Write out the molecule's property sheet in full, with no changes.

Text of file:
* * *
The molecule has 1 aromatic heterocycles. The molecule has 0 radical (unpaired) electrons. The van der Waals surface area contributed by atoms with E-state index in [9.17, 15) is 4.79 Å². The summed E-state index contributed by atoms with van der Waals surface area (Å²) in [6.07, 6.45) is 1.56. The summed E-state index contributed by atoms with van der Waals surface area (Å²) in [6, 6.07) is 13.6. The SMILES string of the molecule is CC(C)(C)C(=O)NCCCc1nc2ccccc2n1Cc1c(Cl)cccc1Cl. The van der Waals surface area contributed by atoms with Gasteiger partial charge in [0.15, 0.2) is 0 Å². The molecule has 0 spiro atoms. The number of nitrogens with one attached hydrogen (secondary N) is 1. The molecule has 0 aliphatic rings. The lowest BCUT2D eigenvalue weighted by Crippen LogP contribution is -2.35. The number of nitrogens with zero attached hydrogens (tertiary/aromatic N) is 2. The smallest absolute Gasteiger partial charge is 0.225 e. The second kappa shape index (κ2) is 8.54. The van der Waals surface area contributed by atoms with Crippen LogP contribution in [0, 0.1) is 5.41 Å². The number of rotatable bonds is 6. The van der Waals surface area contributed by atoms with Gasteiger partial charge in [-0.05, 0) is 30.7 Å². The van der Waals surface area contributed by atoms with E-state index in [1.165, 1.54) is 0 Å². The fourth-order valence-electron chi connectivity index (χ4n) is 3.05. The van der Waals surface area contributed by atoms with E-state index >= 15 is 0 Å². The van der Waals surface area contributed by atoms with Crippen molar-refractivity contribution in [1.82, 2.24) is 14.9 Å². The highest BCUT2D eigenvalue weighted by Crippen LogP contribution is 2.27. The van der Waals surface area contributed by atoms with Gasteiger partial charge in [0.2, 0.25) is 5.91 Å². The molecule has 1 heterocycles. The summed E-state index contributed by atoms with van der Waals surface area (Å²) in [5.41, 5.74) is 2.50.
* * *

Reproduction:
The molecule has 1 aromatic heterocycles. The molecule has 0 radical (unpaired) electrons. The van der Waals surface area contributed by atoms with E-state index in [9.17, 15) is 4.79 Å². The summed E-state index contributed by atoms with van der Waals surface area (Å²) in [6.07, 6.45) is 1.56. The summed E-state index contributed by atoms with van der Waals surface area (Å²) in [6, 6.07) is 13.6. The SMILES string of the molecule is CC(C)(C)C(=O)NCCCc1nc2ccccc2n1Cc1c(Cl)cccc1Cl. The van der Waals surface area contributed by atoms with Gasteiger partial charge in [0.15, 0.2) is 0 Å². The molecule has 0 spiro atoms. The number of nitrogens with one attached hydrogen (secondary N) is 1. The molecule has 0 aliphatic rings. The lowest BCUT2D eigenvalue weighted by Crippen LogP contribution is -2.35. The number of nitrogens with zero attached hydrogens (tertiary/aromatic N) is 2. The smallest absolute Gasteiger partial charge is 0.225 e. The second kappa shape index (κ2) is 8.54. The van der Waals surface area contributed by atoms with Crippen LogP contribution in [0, 0.1) is 5.41 Å². The number of rotatable bonds is 6. The van der Waals surface area contributed by atoms with Gasteiger partial charge in [-0.05, 0) is 30.7 Å². The van der Waals surface area contributed by atoms with E-state index in [1.165, 1.54) is 0 Å². The fourth-order valence-electron chi connectivity index (χ4n) is 3.05. The van der Waals surface area contributed by atoms with E-state index >= 15 is 0 Å². The van der Waals surface area contributed by atoms with Crippen molar-refractivity contribution in [1.82, 2.24) is 14.9 Å². The highest BCUT2D eigenvalue weighted by Crippen LogP contribution is 2.27. The van der Waals surface area contributed by atoms with Gasteiger partial charge in [0.2, 0.25) is 5.91 Å². The molecule has 1 heterocycles. The summed E-state index contributed by atoms with van der Waals surface area (Å²) in [5.41, 5.74) is 2.50.